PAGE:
Netflix faces a perpetual assembly line of obstacles, yet maintains its market-lead in the streaming industry. Disney+ is the fastest-growing streaming service in the world with more than 100 million subscribers in 18 months. Amazon Prime recently surpassed 200 million worldwide subscribers and, while we don’t know how many utilize Prime Video, we can assume the studio isn’t spending $465 million on one season of Lord of the Rings only to be ignored.
According to Deloitte’s 15th Annual Digital Media Trends Survey, 82% of U.S. consumers subscribe to at least one paid streaming video service while the average subscriber has four paid video streaming services. We are in the eye of the peak SVOD consumption storm and it’s not meant to last. As such, it’s fair to wonder where this leaves HBO Max, a service that likely should be more popular.
“Not only are American consumers more reliant than ever on digital media and entertainment, information gathering and social connection, there is also more competition for audiences among a crowded field of entertainment options,” Kevin Westcott, vice chairman, Deloitte LLP and U.S. technology, media and telecom leader, said in the company’s report.
He added: “This requires consumers to ‘dance’ between services introducing frustrations as they try to manage multiple subscriptions and keep track of their favorite content. Media and entertainment companies with a deeper understanding of customer concerns about content, cost and ad-tolerance across all entertainment options and generations, can cultivate long-term relationships and reduce churn.”
With muddled marketing, ongoing consumer confusion, and a premium $15 price point, it remains to be seen if HBO Max can indeed cultivate the necessary long-term relationships required to survive the so called streaming wars. On Thursday, AT&T will report its Q1 earnings for the year, and the expected updates on HBO Max’s progress should prove illuminating in that regard.
HBO Max totaled 8.6 million activations by Q3 2020 and added 8.5 million new activations between Oct. 2020-Dec. 2020 to reach January’s figure of 17.1 million. In Q4, HBO Max captured 23% of all premium SVOD sign-ups, according to Antenna data. While the service is growing incrementally, it hasn’t been advancing fast enough to ameliorate Wall Street’s concerns about the rest of parent company AT&T in the same way that Disney+ covered for Disney’s flailing operations during the pandemic.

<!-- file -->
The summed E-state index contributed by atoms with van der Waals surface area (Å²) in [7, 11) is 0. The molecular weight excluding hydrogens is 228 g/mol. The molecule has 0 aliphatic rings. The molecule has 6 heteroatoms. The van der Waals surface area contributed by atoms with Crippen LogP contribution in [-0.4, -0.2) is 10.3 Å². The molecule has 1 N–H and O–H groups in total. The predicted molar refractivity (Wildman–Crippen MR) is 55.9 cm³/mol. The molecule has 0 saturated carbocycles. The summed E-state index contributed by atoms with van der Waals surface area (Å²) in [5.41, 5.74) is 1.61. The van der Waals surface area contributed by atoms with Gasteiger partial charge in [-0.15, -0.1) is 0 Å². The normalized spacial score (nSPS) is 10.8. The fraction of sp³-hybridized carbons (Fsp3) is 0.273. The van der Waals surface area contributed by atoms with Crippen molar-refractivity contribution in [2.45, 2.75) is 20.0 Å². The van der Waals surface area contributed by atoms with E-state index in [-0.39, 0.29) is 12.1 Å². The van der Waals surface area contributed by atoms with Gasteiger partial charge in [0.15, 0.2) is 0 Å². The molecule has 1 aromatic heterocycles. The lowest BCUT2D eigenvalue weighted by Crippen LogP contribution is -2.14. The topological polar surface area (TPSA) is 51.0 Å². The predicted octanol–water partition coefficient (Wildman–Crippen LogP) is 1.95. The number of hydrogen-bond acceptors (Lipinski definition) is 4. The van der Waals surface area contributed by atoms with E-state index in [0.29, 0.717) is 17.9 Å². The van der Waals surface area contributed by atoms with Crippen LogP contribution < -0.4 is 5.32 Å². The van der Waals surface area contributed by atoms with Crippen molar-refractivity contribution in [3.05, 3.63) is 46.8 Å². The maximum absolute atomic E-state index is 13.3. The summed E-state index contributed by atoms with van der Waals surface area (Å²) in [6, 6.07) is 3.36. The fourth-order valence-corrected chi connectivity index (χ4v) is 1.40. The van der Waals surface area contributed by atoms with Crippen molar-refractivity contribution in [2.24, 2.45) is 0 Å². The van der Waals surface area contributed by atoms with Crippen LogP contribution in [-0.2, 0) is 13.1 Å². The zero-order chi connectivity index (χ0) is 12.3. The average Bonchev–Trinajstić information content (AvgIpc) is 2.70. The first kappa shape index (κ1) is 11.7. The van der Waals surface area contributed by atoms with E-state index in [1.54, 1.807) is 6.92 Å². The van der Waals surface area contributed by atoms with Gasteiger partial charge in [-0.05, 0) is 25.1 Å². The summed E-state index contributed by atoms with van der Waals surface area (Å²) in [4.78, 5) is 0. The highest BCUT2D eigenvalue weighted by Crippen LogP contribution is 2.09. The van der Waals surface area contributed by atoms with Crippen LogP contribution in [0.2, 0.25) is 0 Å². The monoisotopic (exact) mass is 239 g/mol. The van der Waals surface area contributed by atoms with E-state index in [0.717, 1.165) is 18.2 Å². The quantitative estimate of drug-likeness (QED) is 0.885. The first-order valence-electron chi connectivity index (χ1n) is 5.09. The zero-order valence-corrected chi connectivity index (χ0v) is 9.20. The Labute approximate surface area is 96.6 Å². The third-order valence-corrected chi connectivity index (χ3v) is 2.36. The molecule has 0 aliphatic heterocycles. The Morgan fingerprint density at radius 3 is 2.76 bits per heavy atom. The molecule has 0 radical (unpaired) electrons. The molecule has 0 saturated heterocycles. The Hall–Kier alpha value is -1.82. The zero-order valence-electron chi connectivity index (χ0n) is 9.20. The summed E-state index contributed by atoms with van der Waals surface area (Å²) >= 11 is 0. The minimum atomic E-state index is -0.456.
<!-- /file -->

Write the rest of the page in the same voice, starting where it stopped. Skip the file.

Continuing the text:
Since January, HBO Max has delivered multiple Warner Bros. pictures including Denzel Washington’s The Little Things, Best Picture nominee Judas and the Black Messiah, Tom & Jerry as well as Max original Zack Snyder’s Justice League. Most notably of all, box office smash hit Godzilla vs. Kong apparently became the most-watched show or movie in HBO Max history over the first four days of its availability, according to WarnerMedia streaming head Andy Forssell. New HBO Max originals such as Generation and Made For Love, as well as HBO programming, have also beefed up the service.
Given the infusion of new programming over the last four months and the promise of a Friends reunion special in the near future, we wouldn’t be surprised to see HBO Max add between 10 million and 13 million new subscribers in Q1. For comparison, Netflix set a quarterly record last year with 15.6 million new subs in one earnings period while Disney+’s current record for quarterly paid adds is 27 million. In March, AT&T raises its combined HBO Max and HBO subscriber targets to between 120 million and 150 million worldwide by the end of 2025.
With an advertising-supported tier rolling out this summer, analysts expect AT&T to announce AVOD pricing in the upcoming report. A more affordable HBO Max tier should theoretically help accelerate its expansion. But as Deloitte notes, retention and avoiding churn has become a crucial.